Separate parts normally don’t stay together on their own. They need something, some stabilizing force, to attach them together and hold them in place. Picture a rubber band binding together all the loose sheets of a newspaper. Separate parts in your body need stabilizers to hold them together, too, or your skeleton would fall apart. This is especially true for joints. When those stabilizers become over-stretched and painful, however, you develop a sprain. Ankle sprains are one of the most common lower limb injuries, and they can leave you unstable and in pain.
What a Sprain Actually Is
Ankle sprains are a painful over-stretching of the ligaments that stabilize and support your ankle joint. Your ankle is made up of three bones. The talus, also called the ankle bone, sits above your heel. The tibia and fibula, which make up your lower leg, rest on top of that. Ligaments keep these bones together while still allowing them to move in certain ways so that your ankle actually functions and supports weight.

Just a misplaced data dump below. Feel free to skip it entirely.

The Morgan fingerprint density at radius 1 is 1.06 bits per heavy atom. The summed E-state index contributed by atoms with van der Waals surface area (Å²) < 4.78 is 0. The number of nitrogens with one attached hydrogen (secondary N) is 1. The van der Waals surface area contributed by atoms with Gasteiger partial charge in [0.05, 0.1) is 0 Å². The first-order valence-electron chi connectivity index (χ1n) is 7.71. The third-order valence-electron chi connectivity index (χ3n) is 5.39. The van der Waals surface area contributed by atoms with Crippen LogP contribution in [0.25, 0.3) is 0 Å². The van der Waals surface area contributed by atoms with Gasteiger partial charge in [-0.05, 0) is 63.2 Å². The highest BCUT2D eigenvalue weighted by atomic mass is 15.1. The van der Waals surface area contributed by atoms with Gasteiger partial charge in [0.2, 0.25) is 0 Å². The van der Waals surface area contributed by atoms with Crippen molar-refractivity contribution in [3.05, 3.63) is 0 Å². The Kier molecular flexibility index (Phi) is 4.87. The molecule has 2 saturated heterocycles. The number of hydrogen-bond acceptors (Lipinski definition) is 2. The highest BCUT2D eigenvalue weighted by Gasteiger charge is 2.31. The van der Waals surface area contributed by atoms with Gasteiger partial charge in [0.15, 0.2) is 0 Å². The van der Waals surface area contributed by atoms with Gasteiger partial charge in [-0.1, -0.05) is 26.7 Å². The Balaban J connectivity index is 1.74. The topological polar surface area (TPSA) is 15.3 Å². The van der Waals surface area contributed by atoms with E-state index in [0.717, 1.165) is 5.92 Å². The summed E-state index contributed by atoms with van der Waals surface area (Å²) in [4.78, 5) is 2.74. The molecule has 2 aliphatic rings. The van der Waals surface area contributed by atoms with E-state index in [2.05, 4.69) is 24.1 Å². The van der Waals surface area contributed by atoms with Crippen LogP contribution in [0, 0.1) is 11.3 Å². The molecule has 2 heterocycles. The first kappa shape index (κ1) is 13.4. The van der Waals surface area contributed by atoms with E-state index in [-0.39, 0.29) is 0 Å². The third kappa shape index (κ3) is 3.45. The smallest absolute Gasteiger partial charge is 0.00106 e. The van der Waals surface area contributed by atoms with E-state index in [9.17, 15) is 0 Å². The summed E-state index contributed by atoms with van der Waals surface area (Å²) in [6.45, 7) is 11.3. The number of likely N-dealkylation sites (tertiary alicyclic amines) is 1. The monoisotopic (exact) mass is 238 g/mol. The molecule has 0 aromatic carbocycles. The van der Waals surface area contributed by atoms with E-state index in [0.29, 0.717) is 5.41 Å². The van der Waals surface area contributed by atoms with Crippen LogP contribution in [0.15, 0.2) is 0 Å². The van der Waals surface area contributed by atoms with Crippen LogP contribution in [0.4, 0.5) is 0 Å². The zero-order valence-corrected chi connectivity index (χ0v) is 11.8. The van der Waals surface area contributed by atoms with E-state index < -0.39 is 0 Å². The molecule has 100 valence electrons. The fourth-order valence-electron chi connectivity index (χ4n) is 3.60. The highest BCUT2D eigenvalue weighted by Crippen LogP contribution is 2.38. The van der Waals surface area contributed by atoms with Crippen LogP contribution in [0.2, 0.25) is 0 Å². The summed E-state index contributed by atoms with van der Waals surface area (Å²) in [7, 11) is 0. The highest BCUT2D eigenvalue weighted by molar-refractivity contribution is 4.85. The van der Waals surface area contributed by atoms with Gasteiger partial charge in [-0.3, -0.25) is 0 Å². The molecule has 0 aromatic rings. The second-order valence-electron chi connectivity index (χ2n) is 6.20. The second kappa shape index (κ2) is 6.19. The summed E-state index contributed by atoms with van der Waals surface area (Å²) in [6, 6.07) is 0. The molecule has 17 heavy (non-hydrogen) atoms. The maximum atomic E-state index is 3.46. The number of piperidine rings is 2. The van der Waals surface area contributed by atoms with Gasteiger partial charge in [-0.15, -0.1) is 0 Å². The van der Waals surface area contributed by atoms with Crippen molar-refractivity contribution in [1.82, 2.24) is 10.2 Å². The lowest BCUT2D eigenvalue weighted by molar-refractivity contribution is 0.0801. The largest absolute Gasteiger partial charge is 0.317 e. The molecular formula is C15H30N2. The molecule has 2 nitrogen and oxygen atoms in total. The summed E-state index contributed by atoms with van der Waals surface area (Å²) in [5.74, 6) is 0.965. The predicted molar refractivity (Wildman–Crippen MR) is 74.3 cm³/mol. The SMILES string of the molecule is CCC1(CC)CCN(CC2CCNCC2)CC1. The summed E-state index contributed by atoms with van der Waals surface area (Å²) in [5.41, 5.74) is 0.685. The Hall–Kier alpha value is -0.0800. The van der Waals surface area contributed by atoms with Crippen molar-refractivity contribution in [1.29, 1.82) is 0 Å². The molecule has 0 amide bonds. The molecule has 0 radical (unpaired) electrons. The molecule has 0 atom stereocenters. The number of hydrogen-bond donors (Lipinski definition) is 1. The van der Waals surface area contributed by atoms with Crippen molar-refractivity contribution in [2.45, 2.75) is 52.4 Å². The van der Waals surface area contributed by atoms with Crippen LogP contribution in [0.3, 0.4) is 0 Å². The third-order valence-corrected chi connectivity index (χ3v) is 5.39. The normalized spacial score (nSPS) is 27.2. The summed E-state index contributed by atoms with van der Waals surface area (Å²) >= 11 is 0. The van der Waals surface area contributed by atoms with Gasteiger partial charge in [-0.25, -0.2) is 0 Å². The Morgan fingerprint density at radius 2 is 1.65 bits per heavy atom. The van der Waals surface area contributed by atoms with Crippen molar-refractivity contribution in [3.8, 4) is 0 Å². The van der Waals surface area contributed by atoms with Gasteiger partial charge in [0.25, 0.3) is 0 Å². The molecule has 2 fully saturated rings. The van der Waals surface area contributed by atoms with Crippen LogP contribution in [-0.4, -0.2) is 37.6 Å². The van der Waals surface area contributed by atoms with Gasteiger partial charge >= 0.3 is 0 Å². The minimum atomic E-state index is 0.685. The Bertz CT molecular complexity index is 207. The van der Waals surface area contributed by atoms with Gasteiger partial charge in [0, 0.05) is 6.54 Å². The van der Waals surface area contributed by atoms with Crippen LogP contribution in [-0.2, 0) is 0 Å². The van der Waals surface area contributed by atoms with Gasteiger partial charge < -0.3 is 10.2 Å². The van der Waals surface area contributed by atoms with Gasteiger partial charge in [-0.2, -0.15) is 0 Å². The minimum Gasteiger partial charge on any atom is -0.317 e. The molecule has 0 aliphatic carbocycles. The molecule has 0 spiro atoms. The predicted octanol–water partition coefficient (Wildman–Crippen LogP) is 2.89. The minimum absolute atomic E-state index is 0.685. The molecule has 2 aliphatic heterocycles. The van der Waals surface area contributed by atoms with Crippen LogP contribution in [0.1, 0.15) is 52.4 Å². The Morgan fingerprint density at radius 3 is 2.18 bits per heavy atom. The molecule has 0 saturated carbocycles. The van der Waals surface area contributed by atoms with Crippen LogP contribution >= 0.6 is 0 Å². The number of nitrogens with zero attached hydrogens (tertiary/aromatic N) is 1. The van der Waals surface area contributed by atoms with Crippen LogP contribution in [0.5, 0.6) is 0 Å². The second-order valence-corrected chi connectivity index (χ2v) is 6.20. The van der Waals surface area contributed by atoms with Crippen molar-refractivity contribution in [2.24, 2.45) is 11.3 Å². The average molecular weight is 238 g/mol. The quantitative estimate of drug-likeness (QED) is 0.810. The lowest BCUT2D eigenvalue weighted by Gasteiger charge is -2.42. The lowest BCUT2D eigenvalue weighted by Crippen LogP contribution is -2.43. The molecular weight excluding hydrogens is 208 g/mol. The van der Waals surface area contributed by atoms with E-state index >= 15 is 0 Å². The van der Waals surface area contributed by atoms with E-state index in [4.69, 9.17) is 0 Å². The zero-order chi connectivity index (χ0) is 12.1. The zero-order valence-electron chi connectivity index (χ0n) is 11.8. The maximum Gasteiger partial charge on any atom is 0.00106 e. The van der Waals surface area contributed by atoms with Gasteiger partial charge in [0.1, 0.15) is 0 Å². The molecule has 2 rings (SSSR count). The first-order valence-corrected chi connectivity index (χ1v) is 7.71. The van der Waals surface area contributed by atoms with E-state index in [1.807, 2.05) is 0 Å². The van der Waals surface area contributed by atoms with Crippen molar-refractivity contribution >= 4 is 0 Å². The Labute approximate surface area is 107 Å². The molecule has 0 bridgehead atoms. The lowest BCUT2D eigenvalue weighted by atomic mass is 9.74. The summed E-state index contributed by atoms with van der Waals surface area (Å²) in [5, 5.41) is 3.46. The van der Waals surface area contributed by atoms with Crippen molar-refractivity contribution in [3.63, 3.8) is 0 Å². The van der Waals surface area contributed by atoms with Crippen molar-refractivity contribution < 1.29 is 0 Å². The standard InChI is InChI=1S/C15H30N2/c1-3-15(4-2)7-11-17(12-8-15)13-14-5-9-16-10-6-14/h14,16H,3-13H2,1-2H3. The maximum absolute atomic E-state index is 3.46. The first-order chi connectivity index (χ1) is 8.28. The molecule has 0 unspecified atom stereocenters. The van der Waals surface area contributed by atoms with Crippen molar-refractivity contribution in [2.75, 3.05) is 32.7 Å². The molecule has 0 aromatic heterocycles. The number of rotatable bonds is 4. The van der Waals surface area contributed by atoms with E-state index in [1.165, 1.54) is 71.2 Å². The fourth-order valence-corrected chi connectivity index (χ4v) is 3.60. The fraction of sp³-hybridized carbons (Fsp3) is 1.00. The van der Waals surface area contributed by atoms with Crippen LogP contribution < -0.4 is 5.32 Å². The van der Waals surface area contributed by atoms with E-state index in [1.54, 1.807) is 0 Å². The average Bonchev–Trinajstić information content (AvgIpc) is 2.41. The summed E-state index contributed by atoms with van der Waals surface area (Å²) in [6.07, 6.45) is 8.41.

Sprains damage these ligaments. Usually a fall, sudden twist, or some other kind of blow forces your foot to one side. This suddenly stretches the connective tissue. Normally, ligaments do have a limited amount of stretch—but if an injury forces them past that point, the tissue gets damaged and severely loosened. Not only are ankle sprains painful, but unstable joints don’t support weight or heavy force very well. They’re prone to giving out when you’re active or putting too much weight on them.